When I was a sophomore in high school, I had a fantastic English teacher. Mrs. Shirley was a former basketball player with a voice that hinted at Julia Child’s in the very best of ways. She simultaneously held her students to a high standard and lavished us with kindness.
She also had some quirky requirements for term papers. Most formidably, we weren’t allowed to use any form of the verb “to be.” “Am, is, are, was, were, be, being, been” were all off limits.
As challenging as this rule was at first, it taught me to look for and use a wider variety of words.
It also helped me break out of my passive voice habit.
When left to our own devices, a lot of us tend toward writing in the passive voice, especially when trying to explain complex ideas. Passive voice isn’t incorrect (see below), but active voice is almost always clearer.
What are passive voice and active voice?
In active voice, you (or whoever) do the thing. In passive voice, the thing is done by you (or whomever).
Clear as mud?
Here’s another example. “My toddler wrecked the living room,” is active. “The living room was wrecked by my toddler,” is passive.
Notice that the subject of the first sentence, “my toddler,” does the action, “wrecked the living room.” The second sentence conveys the same information, but the subject is now “the living room,” which passively receives the action. We don’t find out who did the wrecking until the end of the sentence.
This more-info-at-the-end structure makes the passive voice a little—sometimes a lot—harder to follow. Active voice is more succinct and is thus easier for readers to understand.
But please note, passive voice isn’t wrong.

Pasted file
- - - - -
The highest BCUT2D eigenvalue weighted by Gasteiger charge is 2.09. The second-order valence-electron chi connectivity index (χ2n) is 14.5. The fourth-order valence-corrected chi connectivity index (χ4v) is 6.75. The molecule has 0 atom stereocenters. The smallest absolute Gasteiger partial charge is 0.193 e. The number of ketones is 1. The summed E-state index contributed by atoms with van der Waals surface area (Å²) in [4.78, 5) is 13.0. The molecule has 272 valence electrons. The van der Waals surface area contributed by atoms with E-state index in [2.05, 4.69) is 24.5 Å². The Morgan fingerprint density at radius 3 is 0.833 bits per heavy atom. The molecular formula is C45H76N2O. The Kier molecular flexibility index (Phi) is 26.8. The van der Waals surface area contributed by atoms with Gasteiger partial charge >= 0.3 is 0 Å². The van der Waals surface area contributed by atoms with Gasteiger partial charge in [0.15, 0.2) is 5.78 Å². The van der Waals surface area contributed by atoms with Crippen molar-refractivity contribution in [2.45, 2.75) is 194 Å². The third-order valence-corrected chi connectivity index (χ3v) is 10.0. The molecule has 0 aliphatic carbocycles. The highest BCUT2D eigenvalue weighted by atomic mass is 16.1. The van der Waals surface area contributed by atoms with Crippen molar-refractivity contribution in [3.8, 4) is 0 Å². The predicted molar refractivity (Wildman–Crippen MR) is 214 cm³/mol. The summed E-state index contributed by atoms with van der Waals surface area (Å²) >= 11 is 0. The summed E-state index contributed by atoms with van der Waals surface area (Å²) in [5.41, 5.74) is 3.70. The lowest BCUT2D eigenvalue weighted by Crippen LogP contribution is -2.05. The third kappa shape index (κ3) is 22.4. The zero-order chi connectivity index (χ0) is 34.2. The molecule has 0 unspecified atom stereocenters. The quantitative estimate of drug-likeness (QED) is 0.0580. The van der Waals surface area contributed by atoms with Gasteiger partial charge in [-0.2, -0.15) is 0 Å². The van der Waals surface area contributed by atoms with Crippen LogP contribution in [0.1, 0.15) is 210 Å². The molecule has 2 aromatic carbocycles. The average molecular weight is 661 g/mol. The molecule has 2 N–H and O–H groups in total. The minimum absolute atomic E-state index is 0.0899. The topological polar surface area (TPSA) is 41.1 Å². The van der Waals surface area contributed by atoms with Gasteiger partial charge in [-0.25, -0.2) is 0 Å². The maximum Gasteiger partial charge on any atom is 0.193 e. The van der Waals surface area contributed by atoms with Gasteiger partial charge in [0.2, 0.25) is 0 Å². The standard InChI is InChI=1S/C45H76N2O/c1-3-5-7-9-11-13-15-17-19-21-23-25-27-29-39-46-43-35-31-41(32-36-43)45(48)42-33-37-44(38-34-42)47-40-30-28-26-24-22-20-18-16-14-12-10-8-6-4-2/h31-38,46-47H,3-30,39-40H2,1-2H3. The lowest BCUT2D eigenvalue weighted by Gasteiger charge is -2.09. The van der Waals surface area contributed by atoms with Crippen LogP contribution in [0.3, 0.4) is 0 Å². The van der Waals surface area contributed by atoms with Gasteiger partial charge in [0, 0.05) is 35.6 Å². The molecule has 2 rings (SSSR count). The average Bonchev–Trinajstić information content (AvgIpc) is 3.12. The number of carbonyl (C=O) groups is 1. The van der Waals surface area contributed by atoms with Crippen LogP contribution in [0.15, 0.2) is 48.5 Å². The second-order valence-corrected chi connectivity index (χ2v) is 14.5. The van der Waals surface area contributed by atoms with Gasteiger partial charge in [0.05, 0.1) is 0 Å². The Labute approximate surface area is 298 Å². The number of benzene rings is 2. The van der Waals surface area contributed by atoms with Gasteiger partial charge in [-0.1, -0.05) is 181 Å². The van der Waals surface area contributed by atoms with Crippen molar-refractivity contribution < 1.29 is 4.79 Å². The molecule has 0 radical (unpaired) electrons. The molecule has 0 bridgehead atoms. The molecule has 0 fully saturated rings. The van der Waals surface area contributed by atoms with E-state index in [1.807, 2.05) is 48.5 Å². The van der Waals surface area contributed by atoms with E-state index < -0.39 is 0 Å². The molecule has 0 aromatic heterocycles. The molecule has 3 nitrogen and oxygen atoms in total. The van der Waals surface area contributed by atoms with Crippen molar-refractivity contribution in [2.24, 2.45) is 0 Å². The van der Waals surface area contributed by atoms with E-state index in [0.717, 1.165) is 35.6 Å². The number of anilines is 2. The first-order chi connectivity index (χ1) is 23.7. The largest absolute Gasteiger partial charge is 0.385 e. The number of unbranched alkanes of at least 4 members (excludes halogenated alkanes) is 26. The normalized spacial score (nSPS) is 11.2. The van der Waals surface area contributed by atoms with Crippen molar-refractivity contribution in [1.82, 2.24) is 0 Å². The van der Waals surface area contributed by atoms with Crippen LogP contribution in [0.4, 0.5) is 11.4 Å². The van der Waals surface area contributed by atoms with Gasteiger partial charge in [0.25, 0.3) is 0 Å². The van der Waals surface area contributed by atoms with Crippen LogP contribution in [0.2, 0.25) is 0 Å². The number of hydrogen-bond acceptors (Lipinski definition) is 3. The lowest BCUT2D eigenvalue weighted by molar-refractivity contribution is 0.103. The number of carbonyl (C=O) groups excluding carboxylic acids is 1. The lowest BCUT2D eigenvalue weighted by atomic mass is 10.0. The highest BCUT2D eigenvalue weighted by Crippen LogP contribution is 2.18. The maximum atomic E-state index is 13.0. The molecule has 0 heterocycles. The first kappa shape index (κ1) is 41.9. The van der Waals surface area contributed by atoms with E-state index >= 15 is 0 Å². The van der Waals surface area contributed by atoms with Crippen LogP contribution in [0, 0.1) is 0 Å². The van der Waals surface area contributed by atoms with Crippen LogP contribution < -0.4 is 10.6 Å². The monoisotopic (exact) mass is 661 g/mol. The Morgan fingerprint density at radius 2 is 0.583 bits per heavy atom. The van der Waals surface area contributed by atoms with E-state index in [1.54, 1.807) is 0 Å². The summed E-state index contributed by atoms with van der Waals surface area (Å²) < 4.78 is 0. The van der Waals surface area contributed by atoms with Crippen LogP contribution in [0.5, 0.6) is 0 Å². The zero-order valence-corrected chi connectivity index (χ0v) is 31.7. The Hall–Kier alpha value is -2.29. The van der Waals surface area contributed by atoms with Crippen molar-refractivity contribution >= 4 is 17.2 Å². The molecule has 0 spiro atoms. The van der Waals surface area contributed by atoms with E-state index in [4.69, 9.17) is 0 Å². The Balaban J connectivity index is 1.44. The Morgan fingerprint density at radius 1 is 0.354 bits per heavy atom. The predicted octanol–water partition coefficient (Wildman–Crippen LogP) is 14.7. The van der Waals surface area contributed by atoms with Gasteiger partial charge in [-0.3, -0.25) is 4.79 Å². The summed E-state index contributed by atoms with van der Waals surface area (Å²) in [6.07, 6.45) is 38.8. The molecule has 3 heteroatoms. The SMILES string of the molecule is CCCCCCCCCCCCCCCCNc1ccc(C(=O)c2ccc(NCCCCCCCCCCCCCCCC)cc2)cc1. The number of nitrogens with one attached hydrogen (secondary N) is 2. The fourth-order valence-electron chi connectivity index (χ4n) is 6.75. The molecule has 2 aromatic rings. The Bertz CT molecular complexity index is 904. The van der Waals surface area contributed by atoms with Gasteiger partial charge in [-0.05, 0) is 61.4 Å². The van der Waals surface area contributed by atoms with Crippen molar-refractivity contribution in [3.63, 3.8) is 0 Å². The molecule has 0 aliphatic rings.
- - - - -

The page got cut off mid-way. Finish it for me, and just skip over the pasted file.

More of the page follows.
A passive sentence conveys a different tone than an active one. Sometimes that may be just what your writing needs. Writing coach Ann Kroeker says, “Write tight but add when you must.” She shares examples of how to do so in episode 168 of her podcast.
You can also use passive voice to emphasize an action, such as a research process, rather than the person who did it. Scientific texts often have more instances of passive voice because some writers believe it helps them maintain an objective tone. However, a sentence can be written both objectively and actively, so it's still best to use active voice as much as possible. (Did you notice that sentence used passive voice? :) )
To spot passive voice, look for a sentence's subject that receives rather than does.
Passive voice isn’t evil, but if you can use active voice, do.
Finally, here are two more things Mrs. Shirley made sure I’ll never forget: “Alot” is not a word, and don’t forget the second “O” in sophomore!
The Hemingway App is a fun way to analyze your writing, including how often you use passive voice. But take the evaluation with a grain of salt. As Ann Kroeker points out in the podcast episode I mentioned above, Hemingway himself doesn’t always win the app’s approval.
Check out this article from Yoast for information about how passive voice can affect search engine optimization (SEO).
As you may have guessed from many of the links above, I’m a big fan of Grammar Girl, Mignon Fogarty. I always check with her when I run into a sticky grammar issue or need a quick refresher.